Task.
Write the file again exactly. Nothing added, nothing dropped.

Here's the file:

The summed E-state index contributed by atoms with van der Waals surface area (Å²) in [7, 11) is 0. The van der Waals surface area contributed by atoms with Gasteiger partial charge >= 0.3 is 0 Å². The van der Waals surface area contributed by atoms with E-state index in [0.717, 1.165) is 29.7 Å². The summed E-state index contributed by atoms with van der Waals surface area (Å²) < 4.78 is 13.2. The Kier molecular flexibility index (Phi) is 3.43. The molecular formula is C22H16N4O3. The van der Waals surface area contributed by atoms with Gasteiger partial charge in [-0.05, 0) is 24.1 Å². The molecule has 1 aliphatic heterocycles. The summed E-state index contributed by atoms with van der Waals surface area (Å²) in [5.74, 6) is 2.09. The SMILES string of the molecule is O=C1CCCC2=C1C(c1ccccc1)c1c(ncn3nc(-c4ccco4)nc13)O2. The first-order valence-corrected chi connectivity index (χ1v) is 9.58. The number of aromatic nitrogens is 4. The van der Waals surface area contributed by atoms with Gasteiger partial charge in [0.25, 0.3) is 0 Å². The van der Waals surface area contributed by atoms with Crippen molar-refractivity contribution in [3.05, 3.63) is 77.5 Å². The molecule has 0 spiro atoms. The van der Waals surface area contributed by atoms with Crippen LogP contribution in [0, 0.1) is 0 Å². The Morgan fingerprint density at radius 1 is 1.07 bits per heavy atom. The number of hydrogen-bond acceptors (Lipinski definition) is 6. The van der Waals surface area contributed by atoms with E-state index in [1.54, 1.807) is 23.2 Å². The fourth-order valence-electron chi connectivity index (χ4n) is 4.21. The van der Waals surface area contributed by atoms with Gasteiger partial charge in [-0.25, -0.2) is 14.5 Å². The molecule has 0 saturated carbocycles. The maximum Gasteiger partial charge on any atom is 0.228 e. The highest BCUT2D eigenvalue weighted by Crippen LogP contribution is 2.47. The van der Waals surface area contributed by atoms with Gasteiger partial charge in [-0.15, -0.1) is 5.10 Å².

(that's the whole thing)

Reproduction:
The summed E-state index contributed by atoms with van der Waals surface area (Å²) in [7, 11) is 0. The van der Waals surface area contributed by atoms with Gasteiger partial charge >= 0.3 is 0 Å². The van der Waals surface area contributed by atoms with E-state index in [0.717, 1.165) is 29.7 Å². The summed E-state index contributed by atoms with van der Waals surface area (Å²) < 4.78 is 13.2. The Kier molecular flexibility index (Phi) is 3.43. The molecular formula is C22H16N4O3. The van der Waals surface area contributed by atoms with Gasteiger partial charge in [-0.05, 0) is 24.1 Å². The molecule has 1 aliphatic heterocycles. The summed E-state index contributed by atoms with van der Waals surface area (Å²) in [5.74, 6) is 2.09. The SMILES string of the molecule is O=C1CCCC2=C1C(c1ccccc1)c1c(ncn3nc(-c4ccco4)nc13)O2. The first-order valence-corrected chi connectivity index (χ1v) is 9.58. The number of aromatic nitrogens is 4. The van der Waals surface area contributed by atoms with Gasteiger partial charge in [0.25, 0.3) is 0 Å². The van der Waals surface area contributed by atoms with Crippen molar-refractivity contribution in [3.05, 3.63) is 77.5 Å². The molecule has 0 spiro atoms. The van der Waals surface area contributed by atoms with Crippen LogP contribution in [0, 0.1) is 0 Å². The Morgan fingerprint density at radius 1 is 1.07 bits per heavy atom. The number of hydrogen-bond acceptors (Lipinski definition) is 6. The van der Waals surface area contributed by atoms with E-state index in [1.54, 1.807) is 23.2 Å². The fourth-order valence-electron chi connectivity index (χ4n) is 4.21. The van der Waals surface area contributed by atoms with Gasteiger partial charge in [-0.25, -0.2) is 14.5 Å². The molecule has 0 saturated carbocycles. The maximum Gasteiger partial charge on any atom is 0.228 e. The highest BCUT2D eigenvalue weighted by Crippen LogP contribution is 2.47. The van der Waals surface area contributed by atoms with Gasteiger partial charge in [-0.15, -0.1) is 5.10 Å².